For Shifflet, who majored in nuclear science and engineering, the assignment marks the first major separation from her twin sister, Monica Shifflet '17, who studied materials science and engineering. Monica has been assigned to flight school in Pensacola, Florida. "Just growing up we've done the same activities," said Natalie. "It's always been where the road has taken us. And now the road is taking us in two different directions."

The 2017 MIT graduates commissioned into the services include:

Second Lieutenant Kyle Beeks, U.S. Air Force: A graduate of the Department of Electrical Engineering and Computer Science and the Department of Physics, Beeks will commission as a developmental engineer. He is taking an educational delay to complete a master of science in electrical engineering at MIT.

Second Lieutenant John Graham, U.S. Air Force: Graduating with both a bachelor's degree from the Department of Mechanical Engineering and a master's from the Department of Aeronautics and Astronautics, Graham will be a pilot. He will report to Euro/NATO Joint Jet Pilot Training at Sheppard Air Force Base in Texas.

Ensign Vardaan Gurung, U.S. Navy: A graduate of the Department of Aeronautics and Astronautics, Gurung will be a naval reactors engineer reporting to the Navy Yard in Washington.

Second Lieutenant Joseph Han, U.S. Air Force: A graduate of the Department of Biological Engineering, Han will join the medical service corp and begin medical studies at the Icahn School of Medicine at Mount Sinai.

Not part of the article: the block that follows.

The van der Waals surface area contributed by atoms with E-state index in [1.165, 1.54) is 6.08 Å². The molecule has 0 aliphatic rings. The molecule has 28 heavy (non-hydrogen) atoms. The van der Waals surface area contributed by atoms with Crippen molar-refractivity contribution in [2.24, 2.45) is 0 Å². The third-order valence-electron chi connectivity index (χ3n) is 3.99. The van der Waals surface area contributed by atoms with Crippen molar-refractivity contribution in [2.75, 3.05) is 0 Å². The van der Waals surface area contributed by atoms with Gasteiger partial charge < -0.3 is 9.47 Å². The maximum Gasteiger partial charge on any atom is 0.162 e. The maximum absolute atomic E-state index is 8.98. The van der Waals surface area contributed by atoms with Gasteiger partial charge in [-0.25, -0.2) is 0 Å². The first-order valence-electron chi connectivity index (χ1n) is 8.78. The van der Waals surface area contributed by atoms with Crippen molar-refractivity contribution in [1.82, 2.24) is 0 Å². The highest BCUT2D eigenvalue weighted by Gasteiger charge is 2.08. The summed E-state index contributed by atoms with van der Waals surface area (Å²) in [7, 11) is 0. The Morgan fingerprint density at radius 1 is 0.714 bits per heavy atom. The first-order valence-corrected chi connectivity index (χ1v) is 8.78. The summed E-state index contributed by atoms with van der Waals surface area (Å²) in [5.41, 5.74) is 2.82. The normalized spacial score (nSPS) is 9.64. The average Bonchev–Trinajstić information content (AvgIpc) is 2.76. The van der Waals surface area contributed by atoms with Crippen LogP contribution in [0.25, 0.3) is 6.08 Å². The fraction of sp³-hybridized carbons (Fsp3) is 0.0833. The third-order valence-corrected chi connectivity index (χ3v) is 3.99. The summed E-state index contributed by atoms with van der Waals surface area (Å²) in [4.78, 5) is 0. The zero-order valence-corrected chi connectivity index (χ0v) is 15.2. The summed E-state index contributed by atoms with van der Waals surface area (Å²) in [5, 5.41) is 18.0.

Ensign Sean Lowder, U.S. Navy: A graduate of the Department of Nuclear Science and Engineering, Lowder will be a naval reactors engineer reporting to the Navy Yard in Washington.

Ensign Colleen McCoy, U.S. Navy: A graduate of the Department of Mechanical Engineering, McCoy will be a naval reactors engineer reporting to the Navy Yard in Washington.

Second Lieutenant Jason Morrison, U.S. Army: A graduate of the Department of Political Science, Morrison will be an ordnance officer serving in the 3rd Cavalry Regiment in Fort Hood, Texas.

Second Lieutenant Dayannara Munoz, U.S. Air Force: A graduate of the Department of Chemical Engineering, Munoz will join the 20th Maintenace Group at Shaw Air Force Base in Sumter, South Carolina.

Ensign Julia Rubin, U.S. Navy: A graduate of the Department of Materials Science and Engineering, Rubin will be a surface warfare officer on the USS The Sullivans in Mayport, Florida.

Ensign Monica Shifflet, U.S. Navy: A graduate of the Department of Materials Science and Engineering, Shifflet will be a naval flight officer attending Flight School in Pensacola, Florida.

Ensign Natalie Shifflet, U.S. Navy: A graduate of the Department of Nuclear Science and Engineering, Shifflet will be a surface warfare officer on the USS Gonzalez in Norfolk, Virginia.

Second Lieutenant Martin York, U.S. Air Force: A dual bachelor's and master's graduate in the Department of Aeronautics and Astronautics, York will be a pilot at the Euro-NATO Joint Jet Pilot Training at Sheppard Air Force Base in Texas.

Originally published on MIT News.
Reprinted with permission of MIT News.